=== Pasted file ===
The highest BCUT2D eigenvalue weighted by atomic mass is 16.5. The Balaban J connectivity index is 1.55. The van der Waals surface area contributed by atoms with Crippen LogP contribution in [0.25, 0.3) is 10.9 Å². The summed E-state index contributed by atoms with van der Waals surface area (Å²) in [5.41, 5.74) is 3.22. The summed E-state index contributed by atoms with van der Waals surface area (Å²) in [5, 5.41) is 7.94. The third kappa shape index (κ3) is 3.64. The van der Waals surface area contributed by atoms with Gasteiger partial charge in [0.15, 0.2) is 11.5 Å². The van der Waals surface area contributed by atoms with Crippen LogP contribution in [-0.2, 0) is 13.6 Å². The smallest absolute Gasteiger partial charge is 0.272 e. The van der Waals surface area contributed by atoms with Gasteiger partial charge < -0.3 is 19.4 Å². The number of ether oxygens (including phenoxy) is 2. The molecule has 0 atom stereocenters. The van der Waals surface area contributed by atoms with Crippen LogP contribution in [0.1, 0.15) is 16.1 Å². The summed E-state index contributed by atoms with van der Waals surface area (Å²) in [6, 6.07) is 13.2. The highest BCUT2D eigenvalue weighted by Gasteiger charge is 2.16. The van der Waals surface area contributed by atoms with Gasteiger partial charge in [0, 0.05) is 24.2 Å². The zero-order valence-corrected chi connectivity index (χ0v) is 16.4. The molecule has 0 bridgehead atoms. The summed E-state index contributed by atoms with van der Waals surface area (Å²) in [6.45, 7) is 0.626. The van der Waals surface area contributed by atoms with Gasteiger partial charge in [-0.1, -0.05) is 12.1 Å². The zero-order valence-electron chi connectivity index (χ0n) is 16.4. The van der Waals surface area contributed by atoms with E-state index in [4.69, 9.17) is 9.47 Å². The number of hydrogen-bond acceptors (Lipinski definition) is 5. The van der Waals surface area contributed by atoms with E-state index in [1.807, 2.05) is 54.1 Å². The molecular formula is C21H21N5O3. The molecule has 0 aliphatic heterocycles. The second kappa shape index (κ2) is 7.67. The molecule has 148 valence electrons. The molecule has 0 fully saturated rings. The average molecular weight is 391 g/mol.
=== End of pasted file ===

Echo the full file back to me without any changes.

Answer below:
The highest BCUT2D eigenvalue weighted by atomic mass is 16.5. The Balaban J connectivity index is 1.55. The van der Waals surface area contributed by atoms with Crippen LogP contribution in [0.25, 0.3) is 10.9 Å². The summed E-state index contributed by atoms with van der Waals surface area (Å²) in [5.41, 5.74) is 3.22. The summed E-state index contributed by atoms with van der Waals surface area (Å²) in [5, 5.41) is 7.94. The third kappa shape index (κ3) is 3.64. The van der Waals surface area contributed by atoms with Gasteiger partial charge in [0.15, 0.2) is 11.5 Å². The van der Waals surface area contributed by atoms with Crippen LogP contribution in [-0.2, 0) is 13.6 Å². The smallest absolute Gasteiger partial charge is 0.272 e. The van der Waals surface area contributed by atoms with Gasteiger partial charge < -0.3 is 19.4 Å². The number of ether oxygens (including phenoxy) is 2. The molecule has 0 atom stereocenters. The van der Waals surface area contributed by atoms with Crippen LogP contribution in [0.1, 0.15) is 16.1 Å². The summed E-state index contributed by atoms with van der Waals surface area (Å²) in [6, 6.07) is 13.2. The highest BCUT2D eigenvalue weighted by Gasteiger charge is 2.16. The van der Waals surface area contributed by atoms with Gasteiger partial charge in [0, 0.05) is 24.2 Å². The zero-order valence-corrected chi connectivity index (χ0v) is 16.4. The molecule has 0 bridgehead atoms. The summed E-state index contributed by atoms with van der Waals surface area (Å²) in [6.45, 7) is 0.626. The van der Waals surface area contributed by atoms with Gasteiger partial charge in [-0.1, -0.05) is 12.1 Å². The zero-order valence-electron chi connectivity index (χ0n) is 16.4. The van der Waals surface area contributed by atoms with E-state index in [4.69, 9.17) is 9.47 Å². The number of hydrogen-bond acceptors (Lipinski definition) is 5. The van der Waals surface area contributed by atoms with E-state index in [1.807, 2.05) is 54.1 Å². The molecular formula is C21H21N5O3. The molecule has 0 aliphatic heterocycles. The second kappa shape index (κ2) is 7.67. The molecule has 148 valence electrons. The molecule has 0 fully saturated rings. The average molecular weight is 391 g/mol.